Nutrition for Depression

A lot of ‘depression’ talk has been going round in the past week; from popular TV shows like #theTrend to morning shows like #morning express. It is clear that depression can be very serious, and sometimes causes someone to do irredeemable acts.

And so, I sought to find out if indeed, as they say “Food is the best medicine”, there is a relationship between good nutrition and the way depression symptoms affect a person; or whether certain eating patterns affect the way we feel about certain situations as compared to others. And indeed, recent evidence indicates a strong relationship between diet and our mental health.

Every part of our body needs a certain way of nourishment for effective function. Therefore the brain also needs nourishment in order to function as it’s supposed to. Certain dietary habits affect the brain either positively or negatively in the long run.

Some tips on nourishing and maintaining good mental health

Your Food

Eat healthy, fresh foods. Avoid processed foods as they tend to have additives that eventually interfere with the chemical composition of our bodies, thus affecting the way it works. Fresh food products on the other hand only promise great body working condition! Ensure you eat a good serving of fresh vegetables and fruits each day, and if you can, develop a preference for freshly prepared meals or meals made from scratch.


Eat whole meal carbohydrates in place of simple or processed ones. Sugary foods/processed starches are absorbed into the bloodstream very fast, thus increasing the blood sugar level for a certain period of time. This causes a certain ‘high’, and after the energy has been used up, a person will start to feel abit tired and weary, what is called a ‘low’. On the other hand, whole meal carbohydrates have complex sugars which are broken down and absorbed by the cells slowly, avoiding ‘highs’ and ‘lows’ since there’s a constant level of energy throughout. This strategy will therefore help avoid mood swings.


Ensure there is a healthy portion of protein in each meal that you have. Proteins are not only important in building good muscle and tissue, but they also provide an amino acid that has been shown to have healthy benefits for the mood, namely; tryptophan. Have a serving of meat, beans, soy, egg etc at each meal. Other sources of protein like cereals also have other micronutrients that are beneficial for the brain as well like Vitamin B, Iron, folate and zinc.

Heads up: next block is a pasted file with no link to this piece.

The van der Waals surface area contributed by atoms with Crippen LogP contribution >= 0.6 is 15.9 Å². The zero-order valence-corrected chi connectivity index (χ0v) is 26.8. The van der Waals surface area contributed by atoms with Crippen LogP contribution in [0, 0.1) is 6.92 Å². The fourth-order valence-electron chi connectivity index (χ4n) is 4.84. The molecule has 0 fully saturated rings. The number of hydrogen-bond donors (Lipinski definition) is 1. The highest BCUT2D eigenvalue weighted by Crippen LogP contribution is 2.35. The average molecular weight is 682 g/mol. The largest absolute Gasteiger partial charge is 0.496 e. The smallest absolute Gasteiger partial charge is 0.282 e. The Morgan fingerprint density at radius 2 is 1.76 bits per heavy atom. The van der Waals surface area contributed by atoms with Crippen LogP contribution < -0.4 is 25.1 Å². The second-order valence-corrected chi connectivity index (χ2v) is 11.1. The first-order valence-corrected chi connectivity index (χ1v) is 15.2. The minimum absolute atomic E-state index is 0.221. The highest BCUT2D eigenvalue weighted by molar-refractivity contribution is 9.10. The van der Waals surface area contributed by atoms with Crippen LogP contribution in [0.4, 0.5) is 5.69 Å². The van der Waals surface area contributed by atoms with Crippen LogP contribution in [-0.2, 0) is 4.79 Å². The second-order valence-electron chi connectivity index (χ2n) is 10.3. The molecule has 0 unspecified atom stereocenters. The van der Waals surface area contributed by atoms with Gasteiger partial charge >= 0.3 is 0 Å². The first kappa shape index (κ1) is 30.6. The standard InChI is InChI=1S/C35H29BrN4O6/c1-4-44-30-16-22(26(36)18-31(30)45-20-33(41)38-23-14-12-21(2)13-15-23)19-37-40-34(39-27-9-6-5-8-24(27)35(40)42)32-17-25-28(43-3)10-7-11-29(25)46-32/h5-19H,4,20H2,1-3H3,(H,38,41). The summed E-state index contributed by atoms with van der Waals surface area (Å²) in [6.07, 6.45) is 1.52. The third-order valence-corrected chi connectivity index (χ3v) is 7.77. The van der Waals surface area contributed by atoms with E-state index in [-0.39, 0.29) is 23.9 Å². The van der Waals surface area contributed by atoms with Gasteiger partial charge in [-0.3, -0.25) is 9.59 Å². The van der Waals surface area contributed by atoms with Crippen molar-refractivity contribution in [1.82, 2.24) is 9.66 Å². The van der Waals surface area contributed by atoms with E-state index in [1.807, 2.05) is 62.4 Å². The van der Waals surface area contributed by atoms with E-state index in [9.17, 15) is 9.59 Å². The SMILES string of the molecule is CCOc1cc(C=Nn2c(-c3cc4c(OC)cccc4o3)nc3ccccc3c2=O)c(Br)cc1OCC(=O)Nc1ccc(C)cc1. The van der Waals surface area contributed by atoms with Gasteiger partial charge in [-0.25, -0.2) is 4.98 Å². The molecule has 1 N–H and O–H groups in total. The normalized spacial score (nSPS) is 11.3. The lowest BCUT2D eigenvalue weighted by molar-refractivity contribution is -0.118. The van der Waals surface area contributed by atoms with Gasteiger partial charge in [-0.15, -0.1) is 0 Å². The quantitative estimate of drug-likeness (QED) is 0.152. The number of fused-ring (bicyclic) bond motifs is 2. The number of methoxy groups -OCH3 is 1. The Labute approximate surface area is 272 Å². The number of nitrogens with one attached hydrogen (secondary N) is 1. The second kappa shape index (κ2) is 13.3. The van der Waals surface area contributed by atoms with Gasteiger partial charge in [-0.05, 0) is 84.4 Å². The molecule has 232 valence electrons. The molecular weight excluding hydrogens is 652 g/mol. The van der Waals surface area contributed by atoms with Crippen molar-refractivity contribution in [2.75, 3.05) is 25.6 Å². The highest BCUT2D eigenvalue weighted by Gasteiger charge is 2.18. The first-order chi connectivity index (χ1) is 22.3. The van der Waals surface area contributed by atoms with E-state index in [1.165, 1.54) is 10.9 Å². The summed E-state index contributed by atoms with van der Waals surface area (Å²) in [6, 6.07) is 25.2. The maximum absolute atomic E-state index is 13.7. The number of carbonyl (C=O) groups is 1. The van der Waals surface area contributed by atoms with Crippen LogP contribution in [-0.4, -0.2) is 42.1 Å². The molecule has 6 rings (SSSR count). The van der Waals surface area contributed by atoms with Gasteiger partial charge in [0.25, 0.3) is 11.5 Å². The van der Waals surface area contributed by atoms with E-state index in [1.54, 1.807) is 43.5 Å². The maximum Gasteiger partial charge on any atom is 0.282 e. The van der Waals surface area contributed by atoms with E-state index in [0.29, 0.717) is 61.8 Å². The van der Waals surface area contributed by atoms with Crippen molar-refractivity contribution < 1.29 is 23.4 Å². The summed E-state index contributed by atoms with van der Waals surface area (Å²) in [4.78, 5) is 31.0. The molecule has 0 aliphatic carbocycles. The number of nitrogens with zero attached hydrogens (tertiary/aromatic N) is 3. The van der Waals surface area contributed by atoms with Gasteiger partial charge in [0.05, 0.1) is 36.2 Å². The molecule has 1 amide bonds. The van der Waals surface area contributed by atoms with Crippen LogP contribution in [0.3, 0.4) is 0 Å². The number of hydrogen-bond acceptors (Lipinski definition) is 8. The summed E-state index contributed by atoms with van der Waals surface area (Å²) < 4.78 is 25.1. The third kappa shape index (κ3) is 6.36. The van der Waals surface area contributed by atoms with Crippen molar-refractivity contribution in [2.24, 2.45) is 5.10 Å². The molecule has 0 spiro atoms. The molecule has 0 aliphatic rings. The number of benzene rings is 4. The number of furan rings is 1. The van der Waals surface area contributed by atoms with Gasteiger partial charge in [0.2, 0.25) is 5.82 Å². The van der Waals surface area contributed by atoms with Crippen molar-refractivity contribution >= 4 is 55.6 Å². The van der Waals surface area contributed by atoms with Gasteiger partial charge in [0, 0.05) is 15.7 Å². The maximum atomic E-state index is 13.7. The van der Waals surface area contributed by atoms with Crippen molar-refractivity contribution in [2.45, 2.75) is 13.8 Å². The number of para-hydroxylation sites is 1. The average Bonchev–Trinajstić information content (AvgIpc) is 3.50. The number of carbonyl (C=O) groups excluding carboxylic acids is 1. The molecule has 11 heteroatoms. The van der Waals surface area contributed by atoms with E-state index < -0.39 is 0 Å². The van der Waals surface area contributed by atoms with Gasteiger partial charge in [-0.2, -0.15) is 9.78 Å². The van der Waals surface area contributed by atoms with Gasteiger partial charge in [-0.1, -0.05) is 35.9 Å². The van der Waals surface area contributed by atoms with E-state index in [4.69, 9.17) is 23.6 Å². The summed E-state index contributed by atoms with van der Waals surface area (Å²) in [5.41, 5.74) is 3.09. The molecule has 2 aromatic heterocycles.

Fats and oils.

Unhealthy fats like transfats are detrimental to the health of the brain whereas healthy options like the omega 3 fatty acids are some of the best for your brain. Sources include oily fish like salmon and sardines, flaxseed, walnuts, soybeans and shrimp.

Vegetables and fruits

These are a haven for many vitamins and minerals that are beneficial not only to the brain, but the body as a whole too. Be sure to get a fresh supply every now and then. When cooking vegetables, cook under low heat and for a short time to avoid nutrient loss.

Spread out your meals

Spread out your meals evenly throughout the day so as to ensure a constant supply of energy to your body all through. This also helps to avoid ‘highs’ and ‘lows’ which can result to mood swings. You can have three main meals alternated by healthy snacks in between. (TIP: you are better off having several small meals than two or three big ones.)


Find time during your day to exercise. Studies show that exercise has awesome benefits to the mood as during exercise; feel good hormones called endorphins are released, thus having a positive influence on your mood. Outdoor exercise can be especially beneficial due to the fresh air outside which helps to maintain good circulation of blood in the brain.


As much as a good diet and good eating habits can relieve the symptoms of depression, one should still adhere to any medication for the condition that will be given.




2 responses to “Nutrition for Depression

    • Wholegrain carbohydrates/starches are those starches that are not processed, no outer cover has been removed eg Brown bread(made from whole wheat), poshomill maize flour(the whole maize grain has been milled), brown rice, millet, sorghum etc. Other great whole meal starches include sweetpotatoes(ngwaci), arrow roots(nduma), potatoes, plantain(matoke) etc… Hope you have a clearer picture now.

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